Updated: 11/5/2005; 6:04:41 PM.
Chris Double's Radio Weblog

Monday, September 01, 2003

Avi Bryant writes about the advantages of resumable exceptions. I first used restartable exceptions in Dylan. I wrote about my first experiences with it in this comp.lang.dylan thread.

Basically I was processing data in a database using information in another. Sometimes names didn't match up between the two databases. I raised exceptions when these situations occurred deep down in the library and in the user interface code wrote handlers to retry using common mispellings, and if that raised an exception, prompt the user for the correct name to retry. Very useful! Dylan, Lisp (Common Lisp example from Successful Lisp) and Smalltalk exceptions are very powerful.

6:58:48 PM      

Bill Clementson and Avi Bryant have been discussing the problem of sharing a web application session across servers in a continuation based server.

The problem is basically that all state is stored inside the continuation object. A session is composed of multiple HTTP requests. To be nicely load balanced these requests may be served by seperate machines. How does the continuation get marshalled from machine to machine. This is especially a problem if the continuation is based on a language construct like Scheme's call/cc.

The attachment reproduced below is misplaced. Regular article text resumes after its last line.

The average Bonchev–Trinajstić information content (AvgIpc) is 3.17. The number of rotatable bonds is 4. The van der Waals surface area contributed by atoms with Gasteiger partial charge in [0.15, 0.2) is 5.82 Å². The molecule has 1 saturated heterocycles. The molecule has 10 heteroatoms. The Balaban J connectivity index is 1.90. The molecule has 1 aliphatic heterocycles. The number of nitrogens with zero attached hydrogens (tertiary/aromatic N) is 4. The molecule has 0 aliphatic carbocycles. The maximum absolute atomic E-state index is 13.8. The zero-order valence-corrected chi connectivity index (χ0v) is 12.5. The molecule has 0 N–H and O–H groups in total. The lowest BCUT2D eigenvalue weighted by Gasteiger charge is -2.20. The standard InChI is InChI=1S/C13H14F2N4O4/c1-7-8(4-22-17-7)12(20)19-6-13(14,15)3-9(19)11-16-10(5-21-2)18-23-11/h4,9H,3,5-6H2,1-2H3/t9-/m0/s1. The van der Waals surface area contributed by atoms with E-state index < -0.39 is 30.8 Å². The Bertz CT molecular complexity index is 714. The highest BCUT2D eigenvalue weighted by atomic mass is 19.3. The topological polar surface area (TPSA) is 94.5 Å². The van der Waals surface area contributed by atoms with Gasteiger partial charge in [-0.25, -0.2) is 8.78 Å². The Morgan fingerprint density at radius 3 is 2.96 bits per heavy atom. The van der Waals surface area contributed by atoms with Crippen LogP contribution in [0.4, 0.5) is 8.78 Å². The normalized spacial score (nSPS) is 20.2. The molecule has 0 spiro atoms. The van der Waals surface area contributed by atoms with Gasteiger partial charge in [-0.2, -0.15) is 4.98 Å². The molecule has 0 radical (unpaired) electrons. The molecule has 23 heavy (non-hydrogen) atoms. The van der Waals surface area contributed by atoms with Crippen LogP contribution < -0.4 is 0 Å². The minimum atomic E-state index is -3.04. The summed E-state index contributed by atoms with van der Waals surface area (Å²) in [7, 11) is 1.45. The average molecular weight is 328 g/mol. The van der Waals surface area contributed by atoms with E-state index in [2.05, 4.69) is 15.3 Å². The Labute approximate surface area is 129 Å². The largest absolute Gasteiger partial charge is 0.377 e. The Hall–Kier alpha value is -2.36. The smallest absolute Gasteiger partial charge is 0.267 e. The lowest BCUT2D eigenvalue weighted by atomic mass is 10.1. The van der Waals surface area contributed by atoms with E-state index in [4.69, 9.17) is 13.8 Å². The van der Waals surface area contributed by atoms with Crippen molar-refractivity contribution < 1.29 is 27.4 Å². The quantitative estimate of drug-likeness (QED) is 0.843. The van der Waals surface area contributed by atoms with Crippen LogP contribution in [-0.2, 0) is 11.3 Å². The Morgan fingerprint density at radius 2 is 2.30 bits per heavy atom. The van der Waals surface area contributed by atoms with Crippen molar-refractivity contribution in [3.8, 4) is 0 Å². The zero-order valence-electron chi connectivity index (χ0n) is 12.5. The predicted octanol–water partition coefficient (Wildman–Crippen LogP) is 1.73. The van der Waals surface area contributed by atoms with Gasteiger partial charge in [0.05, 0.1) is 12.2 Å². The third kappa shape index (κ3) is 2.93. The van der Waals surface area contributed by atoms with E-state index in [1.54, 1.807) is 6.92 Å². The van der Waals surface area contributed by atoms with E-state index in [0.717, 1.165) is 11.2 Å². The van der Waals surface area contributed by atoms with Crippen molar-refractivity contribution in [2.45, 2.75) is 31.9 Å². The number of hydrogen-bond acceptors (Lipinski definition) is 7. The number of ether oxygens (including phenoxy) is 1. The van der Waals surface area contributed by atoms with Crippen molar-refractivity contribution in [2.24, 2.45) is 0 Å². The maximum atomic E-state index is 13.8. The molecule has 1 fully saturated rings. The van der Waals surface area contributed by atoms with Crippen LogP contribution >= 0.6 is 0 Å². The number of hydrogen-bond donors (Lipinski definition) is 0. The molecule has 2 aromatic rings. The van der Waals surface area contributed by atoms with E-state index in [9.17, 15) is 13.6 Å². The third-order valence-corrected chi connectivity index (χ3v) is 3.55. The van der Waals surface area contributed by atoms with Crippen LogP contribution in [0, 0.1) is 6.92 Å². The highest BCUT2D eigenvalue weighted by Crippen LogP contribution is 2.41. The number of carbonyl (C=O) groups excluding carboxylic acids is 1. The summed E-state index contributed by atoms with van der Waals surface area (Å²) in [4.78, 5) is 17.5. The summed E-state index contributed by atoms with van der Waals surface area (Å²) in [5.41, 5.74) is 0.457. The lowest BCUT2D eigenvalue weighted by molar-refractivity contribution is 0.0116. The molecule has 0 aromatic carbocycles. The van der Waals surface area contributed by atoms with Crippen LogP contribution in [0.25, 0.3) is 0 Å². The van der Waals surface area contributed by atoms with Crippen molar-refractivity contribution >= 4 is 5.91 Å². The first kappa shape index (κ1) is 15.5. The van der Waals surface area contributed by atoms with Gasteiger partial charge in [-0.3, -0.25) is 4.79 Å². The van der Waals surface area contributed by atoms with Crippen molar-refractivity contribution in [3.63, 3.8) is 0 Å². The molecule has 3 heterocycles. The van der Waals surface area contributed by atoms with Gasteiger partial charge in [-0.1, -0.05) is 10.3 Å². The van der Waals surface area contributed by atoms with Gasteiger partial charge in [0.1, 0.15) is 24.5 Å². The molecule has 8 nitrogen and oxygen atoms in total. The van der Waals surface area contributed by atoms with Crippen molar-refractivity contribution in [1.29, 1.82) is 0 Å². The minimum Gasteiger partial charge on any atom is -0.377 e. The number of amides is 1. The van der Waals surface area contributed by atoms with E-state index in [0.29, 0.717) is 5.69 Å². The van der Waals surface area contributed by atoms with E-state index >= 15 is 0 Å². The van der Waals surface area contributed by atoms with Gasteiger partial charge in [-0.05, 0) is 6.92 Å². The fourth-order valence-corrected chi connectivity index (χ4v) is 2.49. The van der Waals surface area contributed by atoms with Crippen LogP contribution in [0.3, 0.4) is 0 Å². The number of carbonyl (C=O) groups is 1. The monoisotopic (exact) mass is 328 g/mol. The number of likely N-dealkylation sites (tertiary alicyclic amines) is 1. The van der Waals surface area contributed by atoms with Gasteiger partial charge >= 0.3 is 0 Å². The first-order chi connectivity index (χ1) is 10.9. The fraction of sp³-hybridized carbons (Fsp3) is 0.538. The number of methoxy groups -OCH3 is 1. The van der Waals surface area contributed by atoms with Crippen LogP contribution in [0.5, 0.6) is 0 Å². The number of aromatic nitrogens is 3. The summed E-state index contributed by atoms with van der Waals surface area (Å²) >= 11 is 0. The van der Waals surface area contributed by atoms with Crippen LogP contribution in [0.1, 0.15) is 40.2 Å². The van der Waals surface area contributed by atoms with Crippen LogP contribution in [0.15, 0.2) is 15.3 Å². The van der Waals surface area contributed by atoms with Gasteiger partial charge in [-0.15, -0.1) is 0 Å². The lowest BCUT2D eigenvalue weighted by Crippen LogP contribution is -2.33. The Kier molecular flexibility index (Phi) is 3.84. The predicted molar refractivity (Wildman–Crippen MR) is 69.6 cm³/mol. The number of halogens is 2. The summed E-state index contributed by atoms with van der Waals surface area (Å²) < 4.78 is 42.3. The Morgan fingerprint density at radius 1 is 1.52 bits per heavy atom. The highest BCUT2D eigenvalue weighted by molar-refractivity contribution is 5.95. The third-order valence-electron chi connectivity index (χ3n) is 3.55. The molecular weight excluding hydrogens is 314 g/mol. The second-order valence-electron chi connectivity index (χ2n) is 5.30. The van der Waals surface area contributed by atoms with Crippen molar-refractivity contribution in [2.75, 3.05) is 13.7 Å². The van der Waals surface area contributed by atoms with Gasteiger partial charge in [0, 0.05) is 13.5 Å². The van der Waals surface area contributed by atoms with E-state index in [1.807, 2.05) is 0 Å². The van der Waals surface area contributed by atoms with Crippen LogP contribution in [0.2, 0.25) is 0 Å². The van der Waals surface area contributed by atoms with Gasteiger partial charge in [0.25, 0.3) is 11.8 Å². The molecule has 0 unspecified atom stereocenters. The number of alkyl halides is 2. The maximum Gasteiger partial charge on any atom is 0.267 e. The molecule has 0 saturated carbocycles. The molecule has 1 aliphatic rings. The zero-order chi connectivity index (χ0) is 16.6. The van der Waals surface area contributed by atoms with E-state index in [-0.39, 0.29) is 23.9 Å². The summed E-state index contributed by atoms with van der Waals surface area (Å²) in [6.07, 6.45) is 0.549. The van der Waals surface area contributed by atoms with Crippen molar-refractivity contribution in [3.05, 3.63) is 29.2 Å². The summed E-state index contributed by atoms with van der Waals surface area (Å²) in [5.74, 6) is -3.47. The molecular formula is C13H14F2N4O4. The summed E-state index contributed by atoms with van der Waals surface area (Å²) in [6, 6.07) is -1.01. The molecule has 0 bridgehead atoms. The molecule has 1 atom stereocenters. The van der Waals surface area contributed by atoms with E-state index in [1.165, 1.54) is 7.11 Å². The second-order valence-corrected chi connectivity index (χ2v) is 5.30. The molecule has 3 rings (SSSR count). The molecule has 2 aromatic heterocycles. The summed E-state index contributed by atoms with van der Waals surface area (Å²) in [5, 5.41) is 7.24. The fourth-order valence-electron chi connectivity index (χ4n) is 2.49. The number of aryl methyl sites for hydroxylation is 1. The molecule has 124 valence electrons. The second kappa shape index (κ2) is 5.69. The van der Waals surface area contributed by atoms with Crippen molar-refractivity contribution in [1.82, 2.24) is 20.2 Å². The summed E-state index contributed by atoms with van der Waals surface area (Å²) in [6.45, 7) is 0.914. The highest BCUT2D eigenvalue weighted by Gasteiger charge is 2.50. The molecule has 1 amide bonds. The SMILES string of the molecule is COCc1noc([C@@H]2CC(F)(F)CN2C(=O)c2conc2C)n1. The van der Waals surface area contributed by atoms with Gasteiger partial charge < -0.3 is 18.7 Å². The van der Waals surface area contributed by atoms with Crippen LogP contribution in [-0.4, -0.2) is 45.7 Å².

The common solution seems to be to limit the entire session to one machine. This solves the problem completely at the expense of less flexibility in load balancing. There's also the problem if the machine fails - a language based non persistable continuation cannot be restored. In practice this may not actually be a problem as Avi mentions.

Another solution is to have persistable continuations. Continuation objects in Sisc scheme are serializable. This means you can save then to a database after each request. You can reload it in another machine and all state is restored. You can shut the server down, restart it and the session can be resumed. The servlet example that is part of the 'contrib' module of Sisc can demonstrate this. You do have to make sure that the continuation doesn't reference any global state otherwise you risk persisting the entire world.

6:45:31 PM      

Via James Robertson: Another Smalltalk weblogger, Richard Demers. He apparently wrote the documentation for BottomFeeder which is very comprehensive - a great job.
6:36:45 PM      

Via James Robertson: Avi Bryant, author of the Seaside web application framework has a weblog. Seaside is a continuation based web application framework written in Smalltalk. Definitely one of the easiest to use - especially with all the great Smalltalk development tools at your disposal.
6:33:20 PM      

© Copyright 2005 Chris Double.
September 2003
Sun Mon Tue Wed Thu Fri Sat
  1 2 3 4 5 6
7 8 9 10 11 12 13
14 15 16 17 18 19 20
21 22 23 24 25 26 27
28 29 30        
Aug   Oct

Click here to visit the Radio UserLand website.

Listed on BlogShares

Click to see the XML version of this web page.

Click here to send an email to the editor of this weblog.